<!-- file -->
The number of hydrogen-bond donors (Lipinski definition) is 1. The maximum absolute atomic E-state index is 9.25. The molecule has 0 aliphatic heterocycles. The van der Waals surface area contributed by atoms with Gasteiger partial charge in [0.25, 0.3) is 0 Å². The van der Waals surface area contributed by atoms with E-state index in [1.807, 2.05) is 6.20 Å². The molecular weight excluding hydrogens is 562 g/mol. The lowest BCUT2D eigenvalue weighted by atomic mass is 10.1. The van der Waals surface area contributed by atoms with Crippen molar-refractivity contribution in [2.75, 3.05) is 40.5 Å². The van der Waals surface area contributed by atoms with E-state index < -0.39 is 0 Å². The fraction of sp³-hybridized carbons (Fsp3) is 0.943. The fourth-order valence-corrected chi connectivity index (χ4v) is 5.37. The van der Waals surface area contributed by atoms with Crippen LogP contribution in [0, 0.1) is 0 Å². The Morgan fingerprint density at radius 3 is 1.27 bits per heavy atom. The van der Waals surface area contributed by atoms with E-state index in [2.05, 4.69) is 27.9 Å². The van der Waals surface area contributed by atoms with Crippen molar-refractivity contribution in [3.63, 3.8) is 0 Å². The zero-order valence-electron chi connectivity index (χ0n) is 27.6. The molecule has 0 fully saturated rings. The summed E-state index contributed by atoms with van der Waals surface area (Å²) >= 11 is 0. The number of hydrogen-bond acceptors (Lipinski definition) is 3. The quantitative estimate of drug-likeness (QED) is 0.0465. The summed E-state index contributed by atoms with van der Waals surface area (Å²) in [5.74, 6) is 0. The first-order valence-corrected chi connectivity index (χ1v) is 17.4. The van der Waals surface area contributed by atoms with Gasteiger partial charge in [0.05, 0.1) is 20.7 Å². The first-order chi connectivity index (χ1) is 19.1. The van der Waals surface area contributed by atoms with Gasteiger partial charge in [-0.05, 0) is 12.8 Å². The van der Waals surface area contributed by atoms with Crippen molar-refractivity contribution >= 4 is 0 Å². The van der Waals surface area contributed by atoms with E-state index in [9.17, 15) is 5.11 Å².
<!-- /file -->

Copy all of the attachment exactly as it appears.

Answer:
The number of hydrogen-bond donors (Lipinski definition) is 1. The maximum absolute atomic E-state index is 9.25. The molecule has 0 aliphatic heterocycles. The van der Waals surface area contributed by atoms with Gasteiger partial charge in [0.25, 0.3) is 0 Å². The van der Waals surface area contributed by atoms with E-state index in [1.807, 2.05) is 6.20 Å². The molecular weight excluding hydrogens is 562 g/mol. The lowest BCUT2D eigenvalue weighted by atomic mass is 10.1. The van der Waals surface area contributed by atoms with Crippen molar-refractivity contribution in [2.75, 3.05) is 40.5 Å². The van der Waals surface area contributed by atoms with E-state index < -0.39 is 0 Å². The fraction of sp³-hybridized carbons (Fsp3) is 0.943. The fourth-order valence-corrected chi connectivity index (χ4v) is 5.37. The van der Waals surface area contributed by atoms with Crippen LogP contribution in [0, 0.1) is 0 Å². The Morgan fingerprint density at radius 3 is 1.27 bits per heavy atom. The van der Waals surface area contributed by atoms with E-state index in [2.05, 4.69) is 27.9 Å². The van der Waals surface area contributed by atoms with Crippen molar-refractivity contribution in [3.63, 3.8) is 0 Å². The zero-order valence-electron chi connectivity index (χ0n) is 27.6. The molecule has 0 fully saturated rings. The summed E-state index contributed by atoms with van der Waals surface area (Å²) >= 11 is 0. The number of hydrogen-bond acceptors (Lipinski definition) is 3. The quantitative estimate of drug-likeness (QED) is 0.0465. The summed E-state index contributed by atoms with van der Waals surface area (Å²) in [5.74, 6) is 0. The first-order valence-corrected chi connectivity index (χ1v) is 17.4. The van der Waals surface area contributed by atoms with Gasteiger partial charge in [0.05, 0.1) is 20.7 Å². The first-order chi connectivity index (χ1) is 19.1. The van der Waals surface area contributed by atoms with Gasteiger partial charge in [-0.05, 0) is 12.8 Å². The van der Waals surface area contributed by atoms with Crippen molar-refractivity contribution >= 4 is 0 Å². The van der Waals surface area contributed by atoms with E-state index in [9.17, 15) is 5.11 Å².